Embrace Warmer Developing Countries

What was the development process like ?

When we began our research in Nepal and India, we saw that some hospitals – even in small towns – actually did have traditional equipment like incubators, often donated by well-meaning foreigners. However, given the lack of constant electricity to power them, not to mention the lack of training for the healthcare workers to operate them, they’d often be lying idle. Furthermore, the vast majority of premature babies were dying miles away from these hospitals, in villages.

Once we finalized our design, we developed partners in hospitals, clinics, and orphanages regions where we saw a need, in over 20 countries.

What problem do your products solve?

The Embrace Warmer solves a very specific problem – getting incubators to the world’s most vulnerable underweight and preterm infants.

Little Lotus Baby is a commercial line of baby items that we recently launched for U.S. consumers. Our swaddles, sleeping bags, and baby blankets use technology inspired by the Embrace Warmer, and solve the problem of helping a baby maintain his or her ideal skin temperature. As a result, our customers tell us that their babies’ sleep has improved dramatically.

Little Lotus Baby Swaddle

Our Little Lotus Baby products have been a hit since we launched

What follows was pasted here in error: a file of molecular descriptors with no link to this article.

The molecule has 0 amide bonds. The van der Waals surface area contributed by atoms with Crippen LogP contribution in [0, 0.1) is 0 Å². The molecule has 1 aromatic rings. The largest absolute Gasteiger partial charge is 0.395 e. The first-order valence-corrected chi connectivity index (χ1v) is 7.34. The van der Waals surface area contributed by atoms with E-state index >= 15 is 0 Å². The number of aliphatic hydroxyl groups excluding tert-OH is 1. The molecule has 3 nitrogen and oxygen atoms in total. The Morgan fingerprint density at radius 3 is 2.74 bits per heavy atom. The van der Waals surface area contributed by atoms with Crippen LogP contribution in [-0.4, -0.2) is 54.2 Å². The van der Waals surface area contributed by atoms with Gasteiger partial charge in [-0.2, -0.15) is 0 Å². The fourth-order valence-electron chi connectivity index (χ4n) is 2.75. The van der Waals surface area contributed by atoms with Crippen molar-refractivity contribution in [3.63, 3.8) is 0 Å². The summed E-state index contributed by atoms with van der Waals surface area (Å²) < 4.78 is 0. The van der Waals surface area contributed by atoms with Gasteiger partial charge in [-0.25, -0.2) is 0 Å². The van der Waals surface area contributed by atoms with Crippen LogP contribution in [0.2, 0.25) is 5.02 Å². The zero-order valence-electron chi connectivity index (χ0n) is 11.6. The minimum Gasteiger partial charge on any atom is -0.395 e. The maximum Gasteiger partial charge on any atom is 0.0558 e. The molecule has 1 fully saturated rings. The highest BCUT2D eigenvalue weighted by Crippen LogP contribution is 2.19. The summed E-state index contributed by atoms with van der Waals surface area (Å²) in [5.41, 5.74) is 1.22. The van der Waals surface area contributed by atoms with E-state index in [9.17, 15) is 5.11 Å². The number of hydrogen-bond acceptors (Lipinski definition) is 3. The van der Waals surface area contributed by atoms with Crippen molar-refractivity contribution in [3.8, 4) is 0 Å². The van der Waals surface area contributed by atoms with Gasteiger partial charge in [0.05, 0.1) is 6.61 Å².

But the best part is our sales model, which is a TOMS Shoes-like 1:1 model. With each purchase of a Little Lotus item, a baby is helped by the Embrace Infant Warmer. Our goal is to help save the lives of one million preterm infants, and we’re rallying moms and dads here in the U.S. to help us accomplish that.

How have your products been received so far?

So far, the Embrace Warmer has helped over 200,000 preterm infants in 20 countries around the world.

My favorite success story comes from China, where a child named Nathan was born just under two pounds. He was abandoned on the side of the road in Beijing after his birth, and he’s come to be one of my biggest sources of inspiration. After he was discovered by a nearby orphanage (Little Flower Orphanage) with whom we had just launched a program, Nathan was swaddled in an Embrace Warmer for thirty days. Thanks to the Warmer and Little Flower’s loving care, this tiny, hypothermic infant survived! At that birth weight, he really shouldn’t have survived at all, so his plight and survival was incredibly moving to me. When I went to visit him at the orphanage at seven months old, I found a healthy, happy baby boy. He now lives with a loving family in Chicago, who send me pictures of Nathan and his warmer – which he is way too big for now.

Baby Embrace Warmer

I realized we are among the luckiest people in this world, and that had I been born into a different life, I could have suffered a horrible fate as a result

Our Little Lotus Baby products have been a hit since we launched, and it’s an incredible joy to read letters and get pictures from the parents who use our line for their babies, and tell us that their babies are finally sleeping through the night thanks to our technology!

What challenges have you faced launching your business?